“Research and my own work with women in prostitution has shown that rarely do women, let alone girls, control the money that is earned off of their bodies. The women ends up as the consumed. In Apne Aap, we have seen that the women in the Red Light areas actually earn less as they grow older, get deeper into debt and suffer from multiple mental and physical health issues related to repeated body invasion. Their victimization is evident from any point of view physically, socially, and legally.

Prostitution is definitely not a victimless crime. Women in prostitution are victimized on an hourly basis and they are also victimized at the time of recruitment because they are victims of multiple discriminations as being girls, being poor, and very often being from marginalized race or caste communities.”

July 19, 2013


The Lowell Sun, in its May 16, 2013 editorial titled “Sexual Servitude No Victimless Crime,” stated:

“There’s some sentiment out there that prostitution — except for the potential of sexually transmitted disease and the marital implosion it may cause — is really one of those victimless pursuits that really doesn’t fit the description of a crime.

Aside from the societal concerns that sex for money constantly erodes whatever moral values the majority of us still hold dear, the more immediate harm is dealt to these vulnerable young women who are usually duped into a life of dependency and abuse.”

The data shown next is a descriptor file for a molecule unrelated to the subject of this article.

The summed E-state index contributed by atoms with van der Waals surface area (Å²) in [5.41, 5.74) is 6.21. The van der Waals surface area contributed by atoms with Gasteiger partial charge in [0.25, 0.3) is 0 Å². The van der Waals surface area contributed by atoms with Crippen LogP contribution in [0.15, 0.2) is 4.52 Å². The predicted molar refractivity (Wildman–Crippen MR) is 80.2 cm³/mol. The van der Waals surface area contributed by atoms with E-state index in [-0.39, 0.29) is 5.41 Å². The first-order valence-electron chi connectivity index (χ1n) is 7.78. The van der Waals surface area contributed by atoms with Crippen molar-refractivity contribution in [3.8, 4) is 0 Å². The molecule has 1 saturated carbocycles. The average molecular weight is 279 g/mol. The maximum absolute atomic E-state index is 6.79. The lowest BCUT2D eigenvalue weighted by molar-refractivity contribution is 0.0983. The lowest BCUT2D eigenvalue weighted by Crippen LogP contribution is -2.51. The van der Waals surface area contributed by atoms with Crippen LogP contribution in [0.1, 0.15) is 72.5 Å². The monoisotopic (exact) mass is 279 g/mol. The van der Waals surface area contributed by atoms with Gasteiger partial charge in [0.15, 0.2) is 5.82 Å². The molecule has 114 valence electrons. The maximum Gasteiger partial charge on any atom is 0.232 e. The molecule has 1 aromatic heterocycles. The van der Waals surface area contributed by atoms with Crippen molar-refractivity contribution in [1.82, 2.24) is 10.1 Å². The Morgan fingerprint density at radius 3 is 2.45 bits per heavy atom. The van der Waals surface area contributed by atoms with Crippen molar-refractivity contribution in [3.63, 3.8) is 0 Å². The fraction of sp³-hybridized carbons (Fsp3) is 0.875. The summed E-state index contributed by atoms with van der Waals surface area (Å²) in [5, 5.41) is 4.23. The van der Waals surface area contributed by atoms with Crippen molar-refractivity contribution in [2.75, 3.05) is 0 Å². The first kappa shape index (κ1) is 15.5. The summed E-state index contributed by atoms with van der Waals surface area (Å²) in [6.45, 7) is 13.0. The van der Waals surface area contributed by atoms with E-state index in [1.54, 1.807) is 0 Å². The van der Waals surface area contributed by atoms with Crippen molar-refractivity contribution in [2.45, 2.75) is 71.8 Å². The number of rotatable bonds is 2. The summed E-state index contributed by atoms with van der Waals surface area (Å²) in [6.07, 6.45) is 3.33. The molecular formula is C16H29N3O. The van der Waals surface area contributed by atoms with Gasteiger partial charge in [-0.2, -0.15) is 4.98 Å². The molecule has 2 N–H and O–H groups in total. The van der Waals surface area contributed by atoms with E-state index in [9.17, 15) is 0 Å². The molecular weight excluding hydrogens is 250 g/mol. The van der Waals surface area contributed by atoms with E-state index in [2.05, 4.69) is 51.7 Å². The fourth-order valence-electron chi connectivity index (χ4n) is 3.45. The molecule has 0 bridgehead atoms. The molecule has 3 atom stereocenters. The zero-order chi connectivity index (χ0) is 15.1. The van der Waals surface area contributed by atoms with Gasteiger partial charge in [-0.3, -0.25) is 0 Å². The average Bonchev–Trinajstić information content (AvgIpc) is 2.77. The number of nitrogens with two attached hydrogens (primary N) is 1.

May 16, 2013


The National Center for Missing and Exploited Children (NCMEC), in the 1992 Female Juvenile Prostitution: Problem and Response, stated:

“MYTH 2 – Prostitution is a victimless crime.

Prostitution creates a setting whereby crimes against men, women, and children become a commercial enterprise… It is an assault when he/she forces a prostitute to engage in sadomasochistic sex scenes. When a pimp compels a prostitute to submit to sexual demands as a condition of employment, it is exploitation, sexual harassment, or rape — acts that are based on the prostitute’s compliance rather than her consent. The fact that a pimp or customer gives money to a prostitute for submitting to these acts does not alter the fact that child sexual abuse, rape, and/or battery occurs; it merely redefines these crimes as prostitution.”



The Pontifical Council for the Pastoral Care of the Migrants and Itinerant People, in the June 20-21, 2006 “First International Meeting of Pastoral Care for the Liberation of Women of the Street,” wrote:

“Who is the victim?

She is a human being, in many cases crying for help because selling her body on the street is not what she would choose to do voluntarily. She is torn apart, she is dead psychologically and spiritually. Each person has a different story, mainly one of violence, abuse, mistrust, low self esteem, fear, lack of opportunities. Each has experienced deep wounds that need to be healed.”

June 20-21, 2006


Joseph Parker, Clinical Director of the Lola Greene Baldwin Foundation, wrote the Aug. 4, 1998 “How Prostitution Works,” which stated:

“People who have had luckier lives, as well as those who profit from the sex industry in some way, frequently refer to prostitution and pornography as ‘victim-less crimes’. They point to a tiny fraction of sex workers who actually might be involved by choice. They selectively read history to find some tiny minority, somewhere, at some time, who gained something in the sex business.

The very selectiveness of their attention indicates that, on some level, they know that for almost everyone, involvement in the sex industry is a terrible misfortune.

As many an old cop will say, ‘Anyone who thinks prostitution is a victimless crime, hasn’t seen it up close.'”

Aug. 4, 1998